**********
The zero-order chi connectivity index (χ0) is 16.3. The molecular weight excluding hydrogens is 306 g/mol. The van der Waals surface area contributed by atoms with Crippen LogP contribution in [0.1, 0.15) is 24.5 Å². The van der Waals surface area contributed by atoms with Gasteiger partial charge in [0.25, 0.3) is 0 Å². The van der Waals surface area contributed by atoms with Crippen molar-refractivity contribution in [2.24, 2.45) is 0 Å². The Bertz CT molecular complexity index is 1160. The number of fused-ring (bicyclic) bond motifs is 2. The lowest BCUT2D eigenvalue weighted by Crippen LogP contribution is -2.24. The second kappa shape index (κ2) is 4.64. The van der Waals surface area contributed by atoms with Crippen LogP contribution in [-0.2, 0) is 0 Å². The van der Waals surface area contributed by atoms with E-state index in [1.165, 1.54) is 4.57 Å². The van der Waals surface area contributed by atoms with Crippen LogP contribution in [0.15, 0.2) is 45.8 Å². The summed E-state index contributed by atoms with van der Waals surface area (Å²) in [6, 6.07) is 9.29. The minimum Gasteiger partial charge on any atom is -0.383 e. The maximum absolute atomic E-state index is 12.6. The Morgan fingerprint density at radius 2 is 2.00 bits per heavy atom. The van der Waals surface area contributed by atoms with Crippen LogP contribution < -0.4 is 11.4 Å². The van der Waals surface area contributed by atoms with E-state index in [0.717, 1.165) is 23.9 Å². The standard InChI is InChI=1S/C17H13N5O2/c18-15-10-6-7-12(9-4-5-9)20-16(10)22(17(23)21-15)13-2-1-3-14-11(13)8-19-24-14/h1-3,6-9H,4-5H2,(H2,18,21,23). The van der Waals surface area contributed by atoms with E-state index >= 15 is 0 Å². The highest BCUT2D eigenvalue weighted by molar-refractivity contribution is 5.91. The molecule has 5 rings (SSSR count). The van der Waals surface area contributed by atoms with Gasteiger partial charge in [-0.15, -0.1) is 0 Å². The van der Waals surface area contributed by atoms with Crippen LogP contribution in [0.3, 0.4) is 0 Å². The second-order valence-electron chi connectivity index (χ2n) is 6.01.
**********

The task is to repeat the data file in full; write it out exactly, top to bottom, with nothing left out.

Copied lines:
The zero-order chi connectivity index (χ0) is 16.3. The molecular weight excluding hydrogens is 306 g/mol. The van der Waals surface area contributed by atoms with Crippen LogP contribution in [0.1, 0.15) is 24.5 Å². The van der Waals surface area contributed by atoms with Gasteiger partial charge in [0.25, 0.3) is 0 Å². The van der Waals surface area contributed by atoms with Crippen molar-refractivity contribution in [2.24, 2.45) is 0 Å². The Bertz CT molecular complexity index is 1160. The number of fused-ring (bicyclic) bond motifs is 2. The lowest BCUT2D eigenvalue weighted by Crippen LogP contribution is -2.24. The second kappa shape index (κ2) is 4.64. The van der Waals surface area contributed by atoms with Crippen LogP contribution in [-0.2, 0) is 0 Å². The van der Waals surface area contributed by atoms with E-state index in [1.165, 1.54) is 4.57 Å². The van der Waals surface area contributed by atoms with Crippen LogP contribution in [0.15, 0.2) is 45.8 Å². The summed E-state index contributed by atoms with van der Waals surface area (Å²) in [6, 6.07) is 9.29. The minimum Gasteiger partial charge on any atom is -0.383 e. The maximum absolute atomic E-state index is 12.6. The Morgan fingerprint density at radius 2 is 2.00 bits per heavy atom. The van der Waals surface area contributed by atoms with Crippen LogP contribution < -0.4 is 11.4 Å². The van der Waals surface area contributed by atoms with E-state index in [0.717, 1.165) is 23.9 Å². The standard InChI is InChI=1S/C17H13N5O2/c18-15-10-6-7-12(9-4-5-9)20-16(10)22(17(23)21-15)13-2-1-3-14-11(13)8-19-24-14/h1-3,6-9H,4-5H2,(H2,18,21,23). The van der Waals surface area contributed by atoms with E-state index >= 15 is 0 Å². The highest BCUT2D eigenvalue weighted by molar-refractivity contribution is 5.91. The molecule has 5 rings (SSSR count). The van der Waals surface area contributed by atoms with Gasteiger partial charge in [-0.15, -0.1) is 0 Å². The van der Waals surface area contributed by atoms with Crippen LogP contribution in [0.3, 0.4) is 0 Å². The second-order valence-electron chi connectivity index (χ2n) is 6.01.